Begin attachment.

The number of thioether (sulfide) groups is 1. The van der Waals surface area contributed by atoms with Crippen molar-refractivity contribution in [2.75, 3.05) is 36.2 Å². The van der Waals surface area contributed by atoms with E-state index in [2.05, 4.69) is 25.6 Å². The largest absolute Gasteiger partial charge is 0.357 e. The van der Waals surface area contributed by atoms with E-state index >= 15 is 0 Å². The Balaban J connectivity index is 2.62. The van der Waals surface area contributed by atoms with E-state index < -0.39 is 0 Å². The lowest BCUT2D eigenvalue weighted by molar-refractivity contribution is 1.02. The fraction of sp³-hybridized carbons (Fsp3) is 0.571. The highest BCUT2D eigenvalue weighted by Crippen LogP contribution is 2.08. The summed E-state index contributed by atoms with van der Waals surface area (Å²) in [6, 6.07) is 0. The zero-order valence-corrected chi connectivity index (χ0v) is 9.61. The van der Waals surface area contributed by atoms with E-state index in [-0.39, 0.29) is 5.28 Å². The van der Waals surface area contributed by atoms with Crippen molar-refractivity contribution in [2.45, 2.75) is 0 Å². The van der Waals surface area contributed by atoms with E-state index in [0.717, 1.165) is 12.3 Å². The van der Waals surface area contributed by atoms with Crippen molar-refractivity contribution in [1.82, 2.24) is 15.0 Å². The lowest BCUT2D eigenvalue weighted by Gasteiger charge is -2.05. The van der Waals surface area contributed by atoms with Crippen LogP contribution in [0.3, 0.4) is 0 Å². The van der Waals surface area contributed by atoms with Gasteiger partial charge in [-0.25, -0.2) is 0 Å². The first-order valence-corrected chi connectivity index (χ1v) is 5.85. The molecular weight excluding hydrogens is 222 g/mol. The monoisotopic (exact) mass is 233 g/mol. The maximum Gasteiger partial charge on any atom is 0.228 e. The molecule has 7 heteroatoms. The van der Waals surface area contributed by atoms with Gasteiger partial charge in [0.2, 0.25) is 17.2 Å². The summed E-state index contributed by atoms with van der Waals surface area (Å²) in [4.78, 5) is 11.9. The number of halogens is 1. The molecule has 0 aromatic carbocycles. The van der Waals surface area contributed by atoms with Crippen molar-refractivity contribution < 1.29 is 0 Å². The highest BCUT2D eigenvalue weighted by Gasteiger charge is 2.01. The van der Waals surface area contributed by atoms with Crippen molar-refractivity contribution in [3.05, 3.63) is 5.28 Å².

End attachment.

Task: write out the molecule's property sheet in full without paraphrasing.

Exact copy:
The number of thioether (sulfide) groups is 1. The van der Waals surface area contributed by atoms with Crippen molar-refractivity contribution in [2.75, 3.05) is 36.2 Å². The van der Waals surface area contributed by atoms with E-state index in [2.05, 4.69) is 25.6 Å². The largest absolute Gasteiger partial charge is 0.357 e. The van der Waals surface area contributed by atoms with E-state index >= 15 is 0 Å². The Balaban J connectivity index is 2.62. The van der Waals surface area contributed by atoms with E-state index < -0.39 is 0 Å². The lowest BCUT2D eigenvalue weighted by molar-refractivity contribution is 1.02. The fraction of sp³-hybridized carbons (Fsp3) is 0.571. The highest BCUT2D eigenvalue weighted by Crippen LogP contribution is 2.08. The summed E-state index contributed by atoms with van der Waals surface area (Å²) in [6, 6.07) is 0. The zero-order valence-corrected chi connectivity index (χ0v) is 9.61. The van der Waals surface area contributed by atoms with E-state index in [-0.39, 0.29) is 5.28 Å². The van der Waals surface area contributed by atoms with Crippen molar-refractivity contribution in [2.45, 2.75) is 0 Å². The van der Waals surface area contributed by atoms with E-state index in [0.717, 1.165) is 12.3 Å². The van der Waals surface area contributed by atoms with Crippen molar-refractivity contribution in [1.82, 2.24) is 15.0 Å². The lowest BCUT2D eigenvalue weighted by Gasteiger charge is -2.05. The van der Waals surface area contributed by atoms with Crippen LogP contribution in [0.3, 0.4) is 0 Å². The van der Waals surface area contributed by atoms with Gasteiger partial charge in [-0.25, -0.2) is 0 Å². The first-order valence-corrected chi connectivity index (χ1v) is 5.85. The molecular weight excluding hydrogens is 222 g/mol. The monoisotopic (exact) mass is 233 g/mol. The maximum Gasteiger partial charge on any atom is 0.228 e. The molecule has 7 heteroatoms. The van der Waals surface area contributed by atoms with Gasteiger partial charge in [0.2, 0.25) is 17.2 Å². The summed E-state index contributed by atoms with van der Waals surface area (Å²) in [4.78, 5) is 11.9. The number of halogens is 1. The molecule has 0 aromatic carbocycles. The van der Waals surface area contributed by atoms with Crippen molar-refractivity contribution < 1.29 is 0 Å². The highest BCUT2D eigenvalue weighted by Gasteiger charge is 2.01. The van der Waals surface area contributed by atoms with Crippen molar-refractivity contribution in [3.05, 3.63) is 5.28 Å².